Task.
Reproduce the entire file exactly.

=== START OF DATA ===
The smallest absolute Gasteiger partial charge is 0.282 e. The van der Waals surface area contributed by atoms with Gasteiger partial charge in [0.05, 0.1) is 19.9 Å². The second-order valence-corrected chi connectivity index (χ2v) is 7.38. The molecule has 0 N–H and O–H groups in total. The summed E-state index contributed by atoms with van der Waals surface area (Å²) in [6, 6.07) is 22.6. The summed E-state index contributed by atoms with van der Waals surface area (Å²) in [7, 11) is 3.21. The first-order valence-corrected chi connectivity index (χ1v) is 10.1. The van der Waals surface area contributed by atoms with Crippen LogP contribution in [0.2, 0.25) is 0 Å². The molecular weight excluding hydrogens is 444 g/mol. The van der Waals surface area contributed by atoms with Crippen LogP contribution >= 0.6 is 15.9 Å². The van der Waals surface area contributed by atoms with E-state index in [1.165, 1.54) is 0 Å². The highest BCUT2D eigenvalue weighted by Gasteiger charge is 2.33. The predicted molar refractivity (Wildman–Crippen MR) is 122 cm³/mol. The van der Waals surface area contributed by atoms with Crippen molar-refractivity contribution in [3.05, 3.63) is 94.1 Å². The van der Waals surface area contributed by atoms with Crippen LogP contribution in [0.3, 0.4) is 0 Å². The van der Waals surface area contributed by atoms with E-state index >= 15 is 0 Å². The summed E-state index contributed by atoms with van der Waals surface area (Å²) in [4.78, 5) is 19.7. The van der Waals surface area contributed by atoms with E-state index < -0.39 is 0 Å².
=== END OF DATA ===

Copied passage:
The smallest absolute Gasteiger partial charge is 0.282 e. The van der Waals surface area contributed by atoms with Gasteiger partial charge in [0.05, 0.1) is 19.9 Å². The second-order valence-corrected chi connectivity index (χ2v) is 7.38. The molecule has 0 N–H and O–H groups in total. The summed E-state index contributed by atoms with van der Waals surface area (Å²) in [6, 6.07) is 22.6. The summed E-state index contributed by atoms with van der Waals surface area (Å²) in [7, 11) is 3.21. The first-order valence-corrected chi connectivity index (χ1v) is 10.1. The van der Waals surface area contributed by atoms with Crippen LogP contribution in [0.2, 0.25) is 0 Å². The molecular weight excluding hydrogens is 444 g/mol. The van der Waals surface area contributed by atoms with Crippen LogP contribution >= 0.6 is 15.9 Å². The van der Waals surface area contributed by atoms with E-state index in [1.165, 1.54) is 0 Å². The highest BCUT2D eigenvalue weighted by Gasteiger charge is 2.33. The predicted molar refractivity (Wildman–Crippen MR) is 122 cm³/mol. The van der Waals surface area contributed by atoms with Crippen molar-refractivity contribution in [3.05, 3.63) is 94.1 Å². The van der Waals surface area contributed by atoms with Crippen LogP contribution in [0.3, 0.4) is 0 Å². The van der Waals surface area contributed by atoms with E-state index >= 15 is 0 Å². The summed E-state index contributed by atoms with van der Waals surface area (Å²) in [4.78, 5) is 19.7. The van der Waals surface area contributed by atoms with E-state index < -0.39 is 0 Å².